The information landscape has changed significantly since the European Union (EU) introduced its Data Protection Directive in 1995 aimed at protecting the privacy of EU citizens. The amount, sources, and types of data that are collected and used by organisations today has exponentially grown, together with the value organisations can gain from this data.
With the growth of the ‘always on’ culture, driven by the ever-expanding capabilities of mobile devices and the increase in the digital transformation of services, a wide range of identifiable and behavioral data is now collected and processed by organisations every time we interact online.
This proliferation in how and where data is gathered, processed, and stored, plus its ever-increasing value, has led the EU Commission to update its regulations to better protect the privacy of its citizens and to standardize data protection laws across the EU. The EU General Data Protection Regulation (GDPR) enforcement date begins May 25, 2018 and has been designed to better protect how personal data of EU citizens is collected, processed, and stored.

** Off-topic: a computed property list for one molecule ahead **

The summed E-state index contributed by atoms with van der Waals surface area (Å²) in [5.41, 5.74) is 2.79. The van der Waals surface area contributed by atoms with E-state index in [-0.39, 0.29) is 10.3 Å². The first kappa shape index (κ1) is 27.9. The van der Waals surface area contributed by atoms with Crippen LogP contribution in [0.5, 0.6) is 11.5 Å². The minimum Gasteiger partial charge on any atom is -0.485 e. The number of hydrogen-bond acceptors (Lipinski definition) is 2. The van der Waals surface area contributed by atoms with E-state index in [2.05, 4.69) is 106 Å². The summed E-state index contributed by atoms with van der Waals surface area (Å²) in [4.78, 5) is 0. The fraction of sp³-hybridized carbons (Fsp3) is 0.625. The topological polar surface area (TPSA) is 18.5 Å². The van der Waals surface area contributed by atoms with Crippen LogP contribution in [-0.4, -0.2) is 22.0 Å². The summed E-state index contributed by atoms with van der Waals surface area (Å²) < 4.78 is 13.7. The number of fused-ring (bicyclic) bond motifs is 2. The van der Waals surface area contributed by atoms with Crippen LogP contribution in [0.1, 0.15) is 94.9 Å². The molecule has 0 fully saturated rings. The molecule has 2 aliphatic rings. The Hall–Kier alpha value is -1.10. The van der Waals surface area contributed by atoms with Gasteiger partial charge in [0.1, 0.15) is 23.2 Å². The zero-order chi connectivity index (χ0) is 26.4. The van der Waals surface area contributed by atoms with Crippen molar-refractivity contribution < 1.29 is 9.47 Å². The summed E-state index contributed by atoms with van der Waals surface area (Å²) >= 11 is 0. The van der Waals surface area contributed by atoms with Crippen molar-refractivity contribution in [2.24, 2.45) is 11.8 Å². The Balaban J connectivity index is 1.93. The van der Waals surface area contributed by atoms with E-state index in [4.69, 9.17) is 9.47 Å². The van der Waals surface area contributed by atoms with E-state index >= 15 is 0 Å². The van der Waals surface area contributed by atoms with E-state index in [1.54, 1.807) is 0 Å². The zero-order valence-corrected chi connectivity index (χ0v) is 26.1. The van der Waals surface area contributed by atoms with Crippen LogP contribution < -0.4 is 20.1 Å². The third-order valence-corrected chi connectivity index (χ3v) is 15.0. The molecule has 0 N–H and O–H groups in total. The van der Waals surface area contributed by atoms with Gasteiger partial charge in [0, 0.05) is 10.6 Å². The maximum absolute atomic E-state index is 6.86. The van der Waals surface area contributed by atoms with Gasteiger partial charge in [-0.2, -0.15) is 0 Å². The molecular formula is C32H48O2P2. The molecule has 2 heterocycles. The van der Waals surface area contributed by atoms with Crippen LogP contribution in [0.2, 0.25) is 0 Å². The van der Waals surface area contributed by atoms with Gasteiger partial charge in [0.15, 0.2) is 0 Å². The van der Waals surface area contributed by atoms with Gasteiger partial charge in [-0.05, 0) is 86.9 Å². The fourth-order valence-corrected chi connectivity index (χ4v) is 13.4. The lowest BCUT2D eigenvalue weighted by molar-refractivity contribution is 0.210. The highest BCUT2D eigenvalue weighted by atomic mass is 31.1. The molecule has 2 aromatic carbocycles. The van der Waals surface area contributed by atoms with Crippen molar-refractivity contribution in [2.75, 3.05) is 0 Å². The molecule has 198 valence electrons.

It applies not only to all organisations based in the EU, but also to any company that processes the data of EU citizens. Within an organisation, the GDPR applies to both the data controller and all data processors. In addition, organisations must also understand the physical location of where the data they collect and store resides especially if they utilize SaaS solutions and hybrid and cloud environments.